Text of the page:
I find it particularly obnoxious that the New York Jewish community have been given legal leave to sort child abuse cases out quietly themselves without involving the legal system at all. Why the hell should they? These were the people who first screamed loudest accusations against Catholics involved in this vile practice and in the New York Times demanded public disgrace again and again, and ensured it by their publicity.
I'm grateful to a reader for drawing my attention to the original article, which does not quite articulate what I had understood from Fr Tim's reference. No doubt I had misunderstood Fr Tim. It seems that rabbinical courts had been routinely settling abuse cases themselves, and often in an unsatisfactory way, this being winked at by some judiciaries, but that now some appellants have approached civil courts for the justice that they could not obtain from the rabbinical courts. The original article is here, and it is from the New York Times itself (this, too, is encouraging). This is a lesson to me to follow up all links carefully! Apologies to all concerned: it seems more honest not to remove my original post, but to post this correction.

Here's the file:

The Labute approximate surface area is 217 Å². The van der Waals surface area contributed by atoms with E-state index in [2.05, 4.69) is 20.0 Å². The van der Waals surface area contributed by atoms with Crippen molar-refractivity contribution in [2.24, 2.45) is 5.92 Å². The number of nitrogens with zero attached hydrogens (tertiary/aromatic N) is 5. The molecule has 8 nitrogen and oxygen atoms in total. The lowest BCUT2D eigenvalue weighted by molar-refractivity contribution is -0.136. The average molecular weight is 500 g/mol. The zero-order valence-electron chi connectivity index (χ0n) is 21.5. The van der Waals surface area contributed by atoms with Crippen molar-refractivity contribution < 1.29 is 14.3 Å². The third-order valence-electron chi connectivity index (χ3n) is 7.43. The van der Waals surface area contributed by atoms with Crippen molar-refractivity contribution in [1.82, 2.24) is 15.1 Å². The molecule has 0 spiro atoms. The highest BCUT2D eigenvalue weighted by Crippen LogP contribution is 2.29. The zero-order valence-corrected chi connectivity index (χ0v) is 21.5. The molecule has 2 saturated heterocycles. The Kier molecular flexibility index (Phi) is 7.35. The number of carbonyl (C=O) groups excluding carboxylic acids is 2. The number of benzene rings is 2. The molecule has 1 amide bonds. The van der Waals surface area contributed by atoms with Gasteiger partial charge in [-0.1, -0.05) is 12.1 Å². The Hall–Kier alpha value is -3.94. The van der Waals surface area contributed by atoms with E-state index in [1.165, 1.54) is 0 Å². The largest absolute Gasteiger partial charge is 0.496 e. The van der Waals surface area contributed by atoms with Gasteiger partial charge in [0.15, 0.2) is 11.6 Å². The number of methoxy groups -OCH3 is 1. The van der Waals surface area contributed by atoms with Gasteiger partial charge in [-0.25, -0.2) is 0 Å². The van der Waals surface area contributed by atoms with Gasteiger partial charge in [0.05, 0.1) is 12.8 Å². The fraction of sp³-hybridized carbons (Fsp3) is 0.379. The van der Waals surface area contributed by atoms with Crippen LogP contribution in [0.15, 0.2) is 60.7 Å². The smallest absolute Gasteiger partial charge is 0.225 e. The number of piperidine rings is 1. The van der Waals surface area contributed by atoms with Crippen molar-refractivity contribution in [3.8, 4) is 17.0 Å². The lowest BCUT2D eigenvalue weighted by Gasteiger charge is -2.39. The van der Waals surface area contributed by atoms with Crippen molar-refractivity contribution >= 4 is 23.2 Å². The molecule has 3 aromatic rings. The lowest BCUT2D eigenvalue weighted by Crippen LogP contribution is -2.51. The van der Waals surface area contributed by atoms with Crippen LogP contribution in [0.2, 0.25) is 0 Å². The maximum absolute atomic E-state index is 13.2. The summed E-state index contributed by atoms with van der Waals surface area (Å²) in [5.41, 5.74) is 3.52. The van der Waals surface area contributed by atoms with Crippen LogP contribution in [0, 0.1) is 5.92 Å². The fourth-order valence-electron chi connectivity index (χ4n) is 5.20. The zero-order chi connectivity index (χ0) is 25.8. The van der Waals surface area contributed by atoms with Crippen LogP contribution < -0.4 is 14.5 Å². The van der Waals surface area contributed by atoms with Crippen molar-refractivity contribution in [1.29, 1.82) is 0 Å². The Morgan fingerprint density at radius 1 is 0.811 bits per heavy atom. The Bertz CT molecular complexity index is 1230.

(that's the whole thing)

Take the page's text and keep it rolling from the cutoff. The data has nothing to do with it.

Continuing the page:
Yes Father, and Ab. Dolan of New York sent a letter to the New York Times on the subject of its bias against the Catholic Church in this. Unsurprisingly, the Times refused to print it – so Dolan published it on his Archdiocesan website! He also pointed to the widespread abuse in other institutions (the US Public Schools for instance…) which never gets the same front-page coverage in the mainstream media.
Anti-Catholicism is rife in the mainstream media here in the US and elsewhere – as many commenters noted on Ab. Dolan’s blog – coupled with the fact that lawyers see the Church as a cash cow for settlements. The lawyers are aided and abetted by politicians to whose campaigns they contribute heavily, resulting in Statutes of Limitation laws being repealed – but just for cases against the Catholic Church. There are limitations on awards that can be given in abuse cases against school districts – if the cases can even be brought – but no limits on judgments against the Church.
But as the Sunday’s Gospel pointed out, we are blessed in adversity. And if the Catholic Church is hated and reviled, we know She is doing something right – but, of course, we knew that anyway!
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